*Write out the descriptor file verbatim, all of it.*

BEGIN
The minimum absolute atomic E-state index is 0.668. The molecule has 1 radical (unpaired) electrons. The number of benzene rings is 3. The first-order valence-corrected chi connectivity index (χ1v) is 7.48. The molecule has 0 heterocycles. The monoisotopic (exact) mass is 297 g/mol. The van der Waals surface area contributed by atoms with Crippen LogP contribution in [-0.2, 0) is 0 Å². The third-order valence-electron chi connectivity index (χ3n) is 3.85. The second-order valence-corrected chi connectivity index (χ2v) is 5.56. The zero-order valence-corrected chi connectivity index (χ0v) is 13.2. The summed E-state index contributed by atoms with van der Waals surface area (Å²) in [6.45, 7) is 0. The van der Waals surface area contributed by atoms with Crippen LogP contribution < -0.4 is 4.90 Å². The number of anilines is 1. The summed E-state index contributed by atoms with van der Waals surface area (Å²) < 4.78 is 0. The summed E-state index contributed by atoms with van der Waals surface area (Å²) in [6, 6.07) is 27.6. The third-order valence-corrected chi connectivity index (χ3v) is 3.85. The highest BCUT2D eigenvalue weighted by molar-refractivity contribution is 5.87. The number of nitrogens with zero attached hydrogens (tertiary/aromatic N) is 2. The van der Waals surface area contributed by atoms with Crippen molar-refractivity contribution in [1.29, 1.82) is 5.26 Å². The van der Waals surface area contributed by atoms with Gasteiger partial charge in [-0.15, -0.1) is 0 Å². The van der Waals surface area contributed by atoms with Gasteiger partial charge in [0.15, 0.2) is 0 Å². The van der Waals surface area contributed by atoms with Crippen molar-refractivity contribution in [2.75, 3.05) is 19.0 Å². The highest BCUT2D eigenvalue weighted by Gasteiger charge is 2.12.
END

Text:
The minimum absolute atomic E-state index is 0.668. The molecule has 1 radical (unpaired) electrons. The number of benzene rings is 3. The first-order valence-corrected chi connectivity index (χ1v) is 7.48. The molecule has 0 heterocycles. The monoisotopic (exact) mass is 297 g/mol. The van der Waals surface area contributed by atoms with Crippen LogP contribution in [-0.2, 0) is 0 Å². The third-order valence-electron chi connectivity index (χ3n) is 3.85. The second-order valence-corrected chi connectivity index (χ2v) is 5.56. The zero-order valence-corrected chi connectivity index (χ0v) is 13.2. The summed E-state index contributed by atoms with van der Waals surface area (Å²) in [6.45, 7) is 0. The van der Waals surface area contributed by atoms with Crippen LogP contribution < -0.4 is 4.90 Å². The number of anilines is 1. The summed E-state index contributed by atoms with van der Waals surface area (Å²) < 4.78 is 0. The summed E-state index contributed by atoms with van der Waals surface area (Å²) in [6, 6.07) is 27.6. The third-order valence-corrected chi connectivity index (χ3v) is 3.85. The highest BCUT2D eigenvalue weighted by molar-refractivity contribution is 5.87. The number of nitrogens with zero attached hydrogens (tertiary/aromatic N) is 2. The van der Waals surface area contributed by atoms with Crippen molar-refractivity contribution in [1.29, 1.82) is 5.26 Å². The van der Waals surface area contributed by atoms with Gasteiger partial charge in [-0.15, -0.1) is 0 Å². The van der Waals surface area contributed by atoms with Gasteiger partial charge in [0.15, 0.2) is 0 Å². The van der Waals surface area contributed by atoms with Crippen molar-refractivity contribution in [2.75, 3.05) is 19.0 Å². The highest BCUT2D eigenvalue weighted by Gasteiger charge is 2.12.